Hong Kong

Update: The Employment (Amendment) Ordinance 2020, which increases the statutory maternity leave to 14 weeks, will be effective on 11 December, 2020.

Hong Kong’s Legislative Council has passed the Employment Bill of 2019 introducing additional maternity benefits for female employees. Additional information on the history of this bill can be found here.


Female employees in Hong Kong who have worked under a continuous contract for 40 weeks at a minimum of 18 hours per week currently have a statutory entitlement to a paid maternity leave for 10 weeks at four-fifths of average daily wages, as well as entitlement to maternity leave where a miscarriage occurs after 28 weeks. 


In order to foster more family-friendly policies, the Hong Kong Legislature passed the Employment (Amendment) Bill with key changes to maternity leave including:

  • The statutory maternity leave entitlement increases from the existing 10 weeks to 14 weeks.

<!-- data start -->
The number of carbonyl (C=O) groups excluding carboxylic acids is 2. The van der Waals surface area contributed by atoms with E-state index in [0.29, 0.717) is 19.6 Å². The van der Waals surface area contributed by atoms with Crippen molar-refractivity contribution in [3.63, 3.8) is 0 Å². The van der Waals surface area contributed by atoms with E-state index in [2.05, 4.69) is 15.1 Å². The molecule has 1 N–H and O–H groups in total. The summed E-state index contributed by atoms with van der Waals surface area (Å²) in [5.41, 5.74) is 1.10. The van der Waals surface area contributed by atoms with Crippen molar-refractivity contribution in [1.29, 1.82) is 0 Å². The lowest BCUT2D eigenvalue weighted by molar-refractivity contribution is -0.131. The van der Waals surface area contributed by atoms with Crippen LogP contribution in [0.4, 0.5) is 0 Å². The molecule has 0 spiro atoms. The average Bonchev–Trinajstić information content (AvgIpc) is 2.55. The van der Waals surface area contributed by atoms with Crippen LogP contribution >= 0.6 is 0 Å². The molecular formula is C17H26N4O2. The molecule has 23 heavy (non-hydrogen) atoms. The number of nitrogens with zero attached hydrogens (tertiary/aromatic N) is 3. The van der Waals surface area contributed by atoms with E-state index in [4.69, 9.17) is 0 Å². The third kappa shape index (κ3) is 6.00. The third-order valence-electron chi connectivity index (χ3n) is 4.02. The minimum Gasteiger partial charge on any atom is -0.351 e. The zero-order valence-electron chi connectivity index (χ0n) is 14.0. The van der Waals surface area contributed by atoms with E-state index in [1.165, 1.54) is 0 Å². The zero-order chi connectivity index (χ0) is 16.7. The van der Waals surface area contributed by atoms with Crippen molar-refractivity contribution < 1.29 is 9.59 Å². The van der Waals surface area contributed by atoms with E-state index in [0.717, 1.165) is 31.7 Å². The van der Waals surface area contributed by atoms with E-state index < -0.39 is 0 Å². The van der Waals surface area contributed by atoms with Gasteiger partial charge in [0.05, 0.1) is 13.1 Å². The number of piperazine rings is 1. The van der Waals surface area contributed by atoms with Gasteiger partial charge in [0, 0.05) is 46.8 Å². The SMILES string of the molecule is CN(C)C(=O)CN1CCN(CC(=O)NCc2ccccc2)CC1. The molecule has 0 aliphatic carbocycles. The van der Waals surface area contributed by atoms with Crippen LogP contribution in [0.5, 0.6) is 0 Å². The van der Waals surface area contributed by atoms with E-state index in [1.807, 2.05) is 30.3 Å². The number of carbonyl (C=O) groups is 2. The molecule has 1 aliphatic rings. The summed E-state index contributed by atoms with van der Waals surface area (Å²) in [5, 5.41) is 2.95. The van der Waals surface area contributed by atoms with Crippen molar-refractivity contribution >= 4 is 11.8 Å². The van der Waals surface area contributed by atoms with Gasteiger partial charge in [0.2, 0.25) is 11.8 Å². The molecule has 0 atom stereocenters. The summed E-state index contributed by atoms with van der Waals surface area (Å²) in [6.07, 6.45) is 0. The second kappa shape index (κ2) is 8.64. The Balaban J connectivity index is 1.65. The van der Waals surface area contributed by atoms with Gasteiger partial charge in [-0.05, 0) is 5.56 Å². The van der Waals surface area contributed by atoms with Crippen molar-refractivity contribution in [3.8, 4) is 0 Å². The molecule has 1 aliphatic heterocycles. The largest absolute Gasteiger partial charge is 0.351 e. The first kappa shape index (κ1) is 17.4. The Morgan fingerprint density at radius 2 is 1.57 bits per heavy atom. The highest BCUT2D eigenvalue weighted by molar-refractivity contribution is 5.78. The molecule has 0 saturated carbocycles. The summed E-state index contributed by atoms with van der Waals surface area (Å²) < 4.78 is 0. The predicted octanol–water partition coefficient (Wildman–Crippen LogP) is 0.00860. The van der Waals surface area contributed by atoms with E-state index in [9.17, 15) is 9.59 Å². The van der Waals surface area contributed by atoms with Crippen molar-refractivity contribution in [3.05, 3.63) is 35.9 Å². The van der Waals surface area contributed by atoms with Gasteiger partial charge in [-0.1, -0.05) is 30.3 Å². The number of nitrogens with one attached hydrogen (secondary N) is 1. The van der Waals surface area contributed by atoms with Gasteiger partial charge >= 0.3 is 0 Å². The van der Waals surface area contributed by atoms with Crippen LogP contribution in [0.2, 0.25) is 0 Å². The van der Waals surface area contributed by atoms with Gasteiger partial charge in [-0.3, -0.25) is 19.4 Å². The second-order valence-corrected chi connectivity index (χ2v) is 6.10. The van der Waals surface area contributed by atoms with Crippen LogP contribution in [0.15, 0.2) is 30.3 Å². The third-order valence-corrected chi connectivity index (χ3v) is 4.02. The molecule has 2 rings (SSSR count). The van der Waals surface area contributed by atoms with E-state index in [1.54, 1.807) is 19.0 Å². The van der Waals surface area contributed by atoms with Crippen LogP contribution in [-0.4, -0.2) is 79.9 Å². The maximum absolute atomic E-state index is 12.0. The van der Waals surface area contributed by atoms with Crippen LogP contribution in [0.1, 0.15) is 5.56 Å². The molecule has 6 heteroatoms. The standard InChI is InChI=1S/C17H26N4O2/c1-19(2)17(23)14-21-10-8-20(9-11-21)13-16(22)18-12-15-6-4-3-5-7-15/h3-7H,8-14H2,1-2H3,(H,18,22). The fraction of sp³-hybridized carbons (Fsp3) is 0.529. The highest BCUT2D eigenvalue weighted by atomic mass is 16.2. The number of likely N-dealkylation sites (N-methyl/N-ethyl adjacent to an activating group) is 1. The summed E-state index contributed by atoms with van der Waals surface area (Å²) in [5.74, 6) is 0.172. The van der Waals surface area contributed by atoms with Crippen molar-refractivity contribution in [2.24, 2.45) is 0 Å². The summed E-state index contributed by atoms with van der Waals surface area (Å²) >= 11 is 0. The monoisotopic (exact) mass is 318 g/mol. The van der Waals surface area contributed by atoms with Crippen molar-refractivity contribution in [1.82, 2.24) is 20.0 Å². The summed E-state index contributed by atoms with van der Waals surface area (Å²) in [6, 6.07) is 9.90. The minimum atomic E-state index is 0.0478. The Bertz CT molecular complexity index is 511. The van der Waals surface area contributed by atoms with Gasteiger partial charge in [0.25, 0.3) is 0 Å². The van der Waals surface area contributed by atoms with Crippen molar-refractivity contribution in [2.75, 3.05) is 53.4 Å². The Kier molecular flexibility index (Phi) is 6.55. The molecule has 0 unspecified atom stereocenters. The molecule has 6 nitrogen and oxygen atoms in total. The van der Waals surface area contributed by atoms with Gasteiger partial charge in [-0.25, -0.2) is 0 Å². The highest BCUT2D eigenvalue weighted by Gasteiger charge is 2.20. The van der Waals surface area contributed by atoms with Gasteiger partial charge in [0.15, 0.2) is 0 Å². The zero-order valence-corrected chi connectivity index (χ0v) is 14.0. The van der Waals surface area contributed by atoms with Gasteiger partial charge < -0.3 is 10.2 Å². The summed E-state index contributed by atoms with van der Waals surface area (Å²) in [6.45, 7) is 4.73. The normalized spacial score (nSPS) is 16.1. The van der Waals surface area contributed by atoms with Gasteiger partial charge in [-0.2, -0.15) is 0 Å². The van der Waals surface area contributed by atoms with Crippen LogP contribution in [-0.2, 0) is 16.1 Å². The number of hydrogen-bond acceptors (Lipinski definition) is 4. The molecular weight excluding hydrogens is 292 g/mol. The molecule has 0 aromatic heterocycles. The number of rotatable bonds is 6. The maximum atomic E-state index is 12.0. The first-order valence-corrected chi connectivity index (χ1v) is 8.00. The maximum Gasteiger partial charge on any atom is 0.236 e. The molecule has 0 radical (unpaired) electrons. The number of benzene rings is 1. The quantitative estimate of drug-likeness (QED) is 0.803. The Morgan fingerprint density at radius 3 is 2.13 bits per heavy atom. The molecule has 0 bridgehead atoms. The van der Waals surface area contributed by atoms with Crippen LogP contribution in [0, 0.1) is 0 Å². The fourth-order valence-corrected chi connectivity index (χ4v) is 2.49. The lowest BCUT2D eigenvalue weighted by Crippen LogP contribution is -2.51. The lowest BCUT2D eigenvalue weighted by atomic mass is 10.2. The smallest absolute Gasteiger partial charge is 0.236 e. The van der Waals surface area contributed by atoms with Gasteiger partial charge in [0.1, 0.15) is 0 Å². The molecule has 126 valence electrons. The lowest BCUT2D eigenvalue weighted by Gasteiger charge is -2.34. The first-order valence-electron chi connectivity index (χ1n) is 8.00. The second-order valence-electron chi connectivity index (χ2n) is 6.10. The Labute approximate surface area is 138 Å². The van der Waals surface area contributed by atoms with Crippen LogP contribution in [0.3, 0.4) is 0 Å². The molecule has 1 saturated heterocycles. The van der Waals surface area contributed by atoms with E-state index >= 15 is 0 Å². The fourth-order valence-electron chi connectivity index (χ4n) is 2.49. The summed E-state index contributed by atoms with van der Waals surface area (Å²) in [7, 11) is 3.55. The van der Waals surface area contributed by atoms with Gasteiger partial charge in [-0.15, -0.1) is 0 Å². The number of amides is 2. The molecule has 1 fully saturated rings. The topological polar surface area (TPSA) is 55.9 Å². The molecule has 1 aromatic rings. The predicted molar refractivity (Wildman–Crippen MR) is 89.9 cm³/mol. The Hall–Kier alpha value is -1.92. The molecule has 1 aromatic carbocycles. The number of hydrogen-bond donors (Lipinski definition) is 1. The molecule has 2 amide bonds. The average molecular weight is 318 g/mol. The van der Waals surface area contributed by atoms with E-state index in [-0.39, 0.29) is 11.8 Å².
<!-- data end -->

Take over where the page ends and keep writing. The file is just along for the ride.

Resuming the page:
• The daily rate of maternity leave pay for the extended period of maternity leave (the additional four weeks) will be payable to the employee, and reimbursed by the government to employers, at the rate of four-fifths of the employee’s daily average wages with a cap of HK$80,000 per employee.  
  • In the event of a miscarriage at or after 24 weeks (rather than the previous 28 weeks), a female employee will be entitled to maternity leave (if other conditions are met).
  • Where a female employee has a pregnancy-related medical appointment, a certificate of attendance will be accepted as proof of entitlement to sickness allowance for that day. The certificate of attendance, rather than a medical certificate (which needs to address the number of days an employee is unfit for work and why) may be issued by registered medical practitioners, registered Chinese medicine practitioners, registered midwives or registered nurses.

The Bill is expected to be gazette and implemented at the end of the year, almost a year earlier than anticipated.

Next steps

Employers should review and update their current maternity leave policies to be prepared to comply with the new requirements.